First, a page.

Sam Pitroda: architect of India's communications revolution

Sam Pitroda: architect of India's communications revolution
By Euronews
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Sam Pitroda is the father of the telecommunications revolution in India. He is
currently Adviser to the Indian Prime Minister on Public Information Infrastructure and Innovations.

In the 1980s the son of Indira Gandhi, Rajiv, presented Pitroda with a challenge: to give every Indian access to a telephone.

Speaking to euronews at the LIFT technology conference in France, he explained how he went about democratising communication.

Sam Pitroda said: “In the early 1980s, I had an opportunity to make a presentation to the then Prime Minister Indira Gandhi on the potential of IT telecom software for nation building. You can always build a company, but can you build a nation using this as a tool.

“The need in India was to focus on access to telephone and not necessary telephone density. Rural telecom as opposed to urban telecom.

“We had to work in the very hostile Indian environment, very high temperatures, dust, humidity, lack of talent in rural areas, so we really needed our own model.

“So we put together a little young team, without any experience. Bright young people with an average age of 23, and we sort of identified the problem, gave them the challenge, and worked with them to build the right kind of ecosystem.

“India had no major electronic production industry then so we had to build connectors, circuit boards software, hardware. Some of it, some components were imported from abroad. But we had to build a complete ancillary industry. And pretty soon we realised we had 10,000 people working in this area. And that gave us the impetus. The key was really human resource.”

Today the telecoms revolution is at its peak. Virtually everyone has access to a phone. India aims to keep the momentum going and develop and improve access to the internet, which, it is hoped, will lead to improved public services in turn.

Pitroda explained: “Today, for example, we produce 75 billion dollars worth of exports out of software and services every year. That’s probably 200 billion every year, year after year.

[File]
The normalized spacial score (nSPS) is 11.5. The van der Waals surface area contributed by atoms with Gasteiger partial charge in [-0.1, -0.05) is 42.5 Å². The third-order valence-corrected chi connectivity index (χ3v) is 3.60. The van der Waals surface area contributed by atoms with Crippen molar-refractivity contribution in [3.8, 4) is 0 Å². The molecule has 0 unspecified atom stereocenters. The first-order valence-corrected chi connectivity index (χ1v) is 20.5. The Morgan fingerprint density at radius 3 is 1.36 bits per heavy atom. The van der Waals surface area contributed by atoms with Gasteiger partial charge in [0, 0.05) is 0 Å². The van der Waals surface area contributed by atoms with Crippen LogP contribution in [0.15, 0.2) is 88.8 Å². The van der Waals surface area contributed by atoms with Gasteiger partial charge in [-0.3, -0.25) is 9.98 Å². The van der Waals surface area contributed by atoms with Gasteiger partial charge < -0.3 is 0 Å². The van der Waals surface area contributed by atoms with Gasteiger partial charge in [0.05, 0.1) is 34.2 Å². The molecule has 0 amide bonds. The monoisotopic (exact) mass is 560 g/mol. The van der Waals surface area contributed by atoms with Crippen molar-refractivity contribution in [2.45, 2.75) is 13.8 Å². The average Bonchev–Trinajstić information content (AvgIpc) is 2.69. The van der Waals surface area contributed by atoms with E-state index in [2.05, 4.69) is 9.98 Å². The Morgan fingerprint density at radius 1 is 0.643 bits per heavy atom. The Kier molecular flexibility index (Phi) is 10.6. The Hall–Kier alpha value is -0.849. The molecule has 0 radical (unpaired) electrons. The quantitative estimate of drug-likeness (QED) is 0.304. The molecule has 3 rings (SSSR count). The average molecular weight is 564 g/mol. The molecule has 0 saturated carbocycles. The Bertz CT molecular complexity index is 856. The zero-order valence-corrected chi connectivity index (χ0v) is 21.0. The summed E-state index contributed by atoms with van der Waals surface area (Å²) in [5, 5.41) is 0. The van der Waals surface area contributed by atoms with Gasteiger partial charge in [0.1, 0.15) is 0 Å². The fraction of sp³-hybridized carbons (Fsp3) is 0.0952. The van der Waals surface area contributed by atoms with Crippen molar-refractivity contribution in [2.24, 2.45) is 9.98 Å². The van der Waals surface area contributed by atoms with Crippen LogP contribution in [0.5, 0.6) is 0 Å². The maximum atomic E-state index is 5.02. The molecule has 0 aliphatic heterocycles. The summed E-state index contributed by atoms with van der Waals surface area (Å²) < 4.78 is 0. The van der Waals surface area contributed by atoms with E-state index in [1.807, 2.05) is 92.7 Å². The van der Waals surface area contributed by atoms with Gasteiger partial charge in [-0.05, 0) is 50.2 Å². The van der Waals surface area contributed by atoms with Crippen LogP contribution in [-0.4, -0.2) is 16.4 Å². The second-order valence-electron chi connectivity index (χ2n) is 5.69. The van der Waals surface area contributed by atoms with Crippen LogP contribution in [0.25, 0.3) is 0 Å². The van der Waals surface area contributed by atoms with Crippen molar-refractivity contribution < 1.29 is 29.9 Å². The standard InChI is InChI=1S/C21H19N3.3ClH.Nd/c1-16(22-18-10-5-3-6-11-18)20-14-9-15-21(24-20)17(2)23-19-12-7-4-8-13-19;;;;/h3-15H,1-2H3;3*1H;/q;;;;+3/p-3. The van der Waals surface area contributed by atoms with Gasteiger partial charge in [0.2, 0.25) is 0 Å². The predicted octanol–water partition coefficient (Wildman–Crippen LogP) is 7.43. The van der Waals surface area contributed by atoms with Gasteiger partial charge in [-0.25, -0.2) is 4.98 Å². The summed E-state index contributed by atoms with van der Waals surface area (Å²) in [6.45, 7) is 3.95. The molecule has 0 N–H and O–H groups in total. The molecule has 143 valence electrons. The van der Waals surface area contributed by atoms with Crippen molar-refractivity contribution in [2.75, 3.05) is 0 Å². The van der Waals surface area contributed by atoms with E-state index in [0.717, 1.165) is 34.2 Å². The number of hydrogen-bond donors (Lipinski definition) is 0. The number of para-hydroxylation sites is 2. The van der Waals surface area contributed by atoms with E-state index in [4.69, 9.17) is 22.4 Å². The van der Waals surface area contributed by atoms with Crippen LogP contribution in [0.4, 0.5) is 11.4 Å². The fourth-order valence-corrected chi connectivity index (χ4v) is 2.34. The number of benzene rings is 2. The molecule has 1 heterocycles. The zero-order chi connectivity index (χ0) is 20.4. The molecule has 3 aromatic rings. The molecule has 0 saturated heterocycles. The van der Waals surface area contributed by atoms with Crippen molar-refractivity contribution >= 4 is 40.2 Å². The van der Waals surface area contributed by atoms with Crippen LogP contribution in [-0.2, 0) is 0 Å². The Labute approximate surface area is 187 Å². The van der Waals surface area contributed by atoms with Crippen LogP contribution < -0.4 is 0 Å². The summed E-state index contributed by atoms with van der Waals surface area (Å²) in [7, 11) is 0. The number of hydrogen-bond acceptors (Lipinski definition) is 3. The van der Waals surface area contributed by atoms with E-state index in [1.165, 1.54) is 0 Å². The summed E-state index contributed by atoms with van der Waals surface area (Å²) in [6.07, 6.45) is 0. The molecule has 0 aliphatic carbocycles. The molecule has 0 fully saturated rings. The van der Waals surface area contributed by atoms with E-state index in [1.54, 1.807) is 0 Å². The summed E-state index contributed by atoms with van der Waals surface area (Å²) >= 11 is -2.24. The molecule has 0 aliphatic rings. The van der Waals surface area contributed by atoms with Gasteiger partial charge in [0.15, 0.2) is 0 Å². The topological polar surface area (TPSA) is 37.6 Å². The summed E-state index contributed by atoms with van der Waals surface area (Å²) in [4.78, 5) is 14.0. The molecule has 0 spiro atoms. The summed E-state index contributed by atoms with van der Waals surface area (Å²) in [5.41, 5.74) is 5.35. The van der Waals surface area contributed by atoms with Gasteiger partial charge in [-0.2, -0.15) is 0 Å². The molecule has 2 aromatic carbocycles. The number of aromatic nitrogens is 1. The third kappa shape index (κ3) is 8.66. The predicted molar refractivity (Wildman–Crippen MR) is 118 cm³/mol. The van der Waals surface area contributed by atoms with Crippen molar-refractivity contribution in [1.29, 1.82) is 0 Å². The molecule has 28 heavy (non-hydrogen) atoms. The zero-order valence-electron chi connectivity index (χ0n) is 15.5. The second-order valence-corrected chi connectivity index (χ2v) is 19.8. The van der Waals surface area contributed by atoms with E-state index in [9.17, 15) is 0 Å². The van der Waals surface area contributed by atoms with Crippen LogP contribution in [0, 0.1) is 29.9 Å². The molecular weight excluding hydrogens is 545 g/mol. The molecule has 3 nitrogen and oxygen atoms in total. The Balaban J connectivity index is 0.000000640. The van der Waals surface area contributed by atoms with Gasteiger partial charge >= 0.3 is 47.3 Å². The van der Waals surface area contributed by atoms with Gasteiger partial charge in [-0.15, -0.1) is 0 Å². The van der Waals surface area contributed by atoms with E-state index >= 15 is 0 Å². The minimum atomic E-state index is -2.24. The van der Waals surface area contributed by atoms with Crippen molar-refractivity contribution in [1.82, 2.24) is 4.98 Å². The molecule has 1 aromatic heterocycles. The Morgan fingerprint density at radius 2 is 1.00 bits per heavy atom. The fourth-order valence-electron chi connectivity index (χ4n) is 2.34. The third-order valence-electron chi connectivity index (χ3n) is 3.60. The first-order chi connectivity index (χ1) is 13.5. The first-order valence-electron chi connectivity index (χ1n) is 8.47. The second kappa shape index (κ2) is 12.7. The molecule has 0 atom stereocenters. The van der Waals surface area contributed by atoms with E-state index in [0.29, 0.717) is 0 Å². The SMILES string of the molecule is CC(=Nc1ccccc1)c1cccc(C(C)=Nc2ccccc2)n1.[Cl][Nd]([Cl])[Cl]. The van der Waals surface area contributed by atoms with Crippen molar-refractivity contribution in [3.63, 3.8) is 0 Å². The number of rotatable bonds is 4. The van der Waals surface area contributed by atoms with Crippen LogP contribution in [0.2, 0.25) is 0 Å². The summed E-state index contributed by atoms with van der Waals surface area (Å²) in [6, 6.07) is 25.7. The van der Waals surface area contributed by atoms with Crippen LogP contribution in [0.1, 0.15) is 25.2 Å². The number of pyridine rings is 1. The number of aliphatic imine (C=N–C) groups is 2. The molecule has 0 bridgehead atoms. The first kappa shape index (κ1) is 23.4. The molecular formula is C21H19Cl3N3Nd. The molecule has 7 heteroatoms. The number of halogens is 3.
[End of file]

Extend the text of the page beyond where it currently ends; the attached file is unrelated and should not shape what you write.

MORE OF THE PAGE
“Then we had two million telephones for 750 million people. Today we have 600 million phones and we are adding 15 million new phones every month.

“We believe we’ll have a billion cell phones very soon, which is a huge difference. So today India is well connected. We are a nation of a billion connected people. Five years ago we were a nation of a billion unconnected people. So the question is how do we start again now in terms of development new paradigm once we have achieved this connectivity.”

For Sam Pitroda the priorities today in India are education and health. Between 2005 and 2008 he served as chairman of the National Knowledge Commission. Despite a run-in with the education ministry, almost all of Pitroda’s recommendations for higher education are now being acted upon.

With well over a billion people, India faces some serious challenges.

Sam Pitroda: “How do we lift 400 million poor from poverty into the mainstream? That’s challenge number one. Challenge number two: we are a country of young people. We have 550 million young below age of 25. We need to create 15 million new jobs every year, year after year. How do you do that?

“The third challenge is we need to expedite the process of modernisation, we can’t wait. We need to build, more colleges, more homes, more power plants, more food, more meals, you name it. Everything has to be expedited. So how do you use IT, power of IT, power of connectivity, power of information to really solve these three mega challenges? We don’t have all the answers. Pretty complex!”

Pitroda is working on an outline for a Decade of Innovation in India but is realistic about the country’s failings.

He said: “I’ve been seeing this for many years that the best brains in the world are busy solving the problems of the rich who really don’t have problems to solve. And the result is that we really need intelligent people to solve the problems of the poor. But it’s not being done. So people don’t pay attention. If we don’t solve problems of the poor, who will do it? Such a different way to look at larger responsibilities!”

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